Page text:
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Rajkot (Gujarat) [India], October 10 (ANI): One of India's all-time great swimmers, Virdhawal Khade, has been "highly impressed" with the standard of swimming as well as the way it has been organised at the 36th National Games.

Speaking on the concluding day of the action-packed event at the Sardar Patel Swimming Complex on Saturday, the 31-year-old Beijing Olympian and holder of several national records said he was pleased to see the change of guard in Indian swimming as represented by the youthful turnout at this event.

"It's been a very good meet with several youngsters and new faces coming forth. For the first-timers, it will count as very good experience," he stated, though some surprise results, like Sajan Prakash not winning the Men's 200m Freestyle, left him nonplussed.

A winner of six gold medals and setter of five meet records at the 33rd National Games in Guwahati 2007, Khade said that overall, he thought that the standard of competition here was much better than what it was in 2015 Kerala. "The standard of competition has been very high and the timings have been pretty good. I'm very impressed overall," he opined.

He was also effusive about the conduct of the event saying it was put together "very nicely" and the swimming pool was also very nice.

Asked to comment on the current Indian scene, Khade replied, "The boys have been doing well for a long time. And they have been improving consistently too."The girls are also doing well now in long distances while in sprints they are getting closer to the times set by Shikha Tandon, who ruled the pool in the late 1990s and early 2000s. "That's a big positive," he quipped.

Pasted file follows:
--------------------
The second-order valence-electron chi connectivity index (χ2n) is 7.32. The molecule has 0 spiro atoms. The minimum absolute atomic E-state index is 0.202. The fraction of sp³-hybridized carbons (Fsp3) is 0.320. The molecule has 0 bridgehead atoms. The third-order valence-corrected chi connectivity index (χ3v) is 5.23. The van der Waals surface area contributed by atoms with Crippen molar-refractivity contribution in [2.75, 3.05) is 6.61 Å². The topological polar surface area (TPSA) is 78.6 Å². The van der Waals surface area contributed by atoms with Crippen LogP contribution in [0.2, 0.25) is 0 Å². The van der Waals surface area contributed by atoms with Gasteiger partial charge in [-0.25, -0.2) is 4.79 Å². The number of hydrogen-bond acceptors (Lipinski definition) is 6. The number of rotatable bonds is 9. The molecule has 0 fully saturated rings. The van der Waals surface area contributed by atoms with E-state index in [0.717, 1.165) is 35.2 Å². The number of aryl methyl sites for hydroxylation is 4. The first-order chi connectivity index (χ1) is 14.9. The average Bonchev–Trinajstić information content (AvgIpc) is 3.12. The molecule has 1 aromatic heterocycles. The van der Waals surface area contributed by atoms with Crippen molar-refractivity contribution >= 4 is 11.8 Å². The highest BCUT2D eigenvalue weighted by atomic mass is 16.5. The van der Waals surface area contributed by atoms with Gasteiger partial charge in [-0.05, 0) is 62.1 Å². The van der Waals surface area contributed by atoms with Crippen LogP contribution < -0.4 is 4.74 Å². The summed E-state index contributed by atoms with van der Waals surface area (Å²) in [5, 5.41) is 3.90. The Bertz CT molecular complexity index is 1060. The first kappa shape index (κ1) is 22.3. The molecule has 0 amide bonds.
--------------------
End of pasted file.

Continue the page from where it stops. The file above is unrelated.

Khade explained that the uptick in Indian swimming and the improvement in timings is a result of the "fantastic job" the federation (Swimming Federation of India) has been doing, along with the greater involvement of the government in sports. This has led to more money coming into the sport and the swimmers getting more international exposure.

"The federation and the government are doing a lot by supporting the sport, now it's time for the swimmers to put their efforts into their training and make sure they give off their best," he suggested.

In a sport where old is not mostly gold, Khade insisted that he's still a swimmer and not a coach, and he'll be training for the next Asian Games and will even participate in the next National Games if they are held next year.

Based in Mumbai where he trains at the Khar Gymkhana and also helps around the deck, Khade said he uses the vast experience he has gained as a swimmer to help improve the timings of those who do similar events. He is married to international swimmer Rujuta, also an alumnus of the same gymkhana; they have been described as "India's fastest swimming couple". (ANI)

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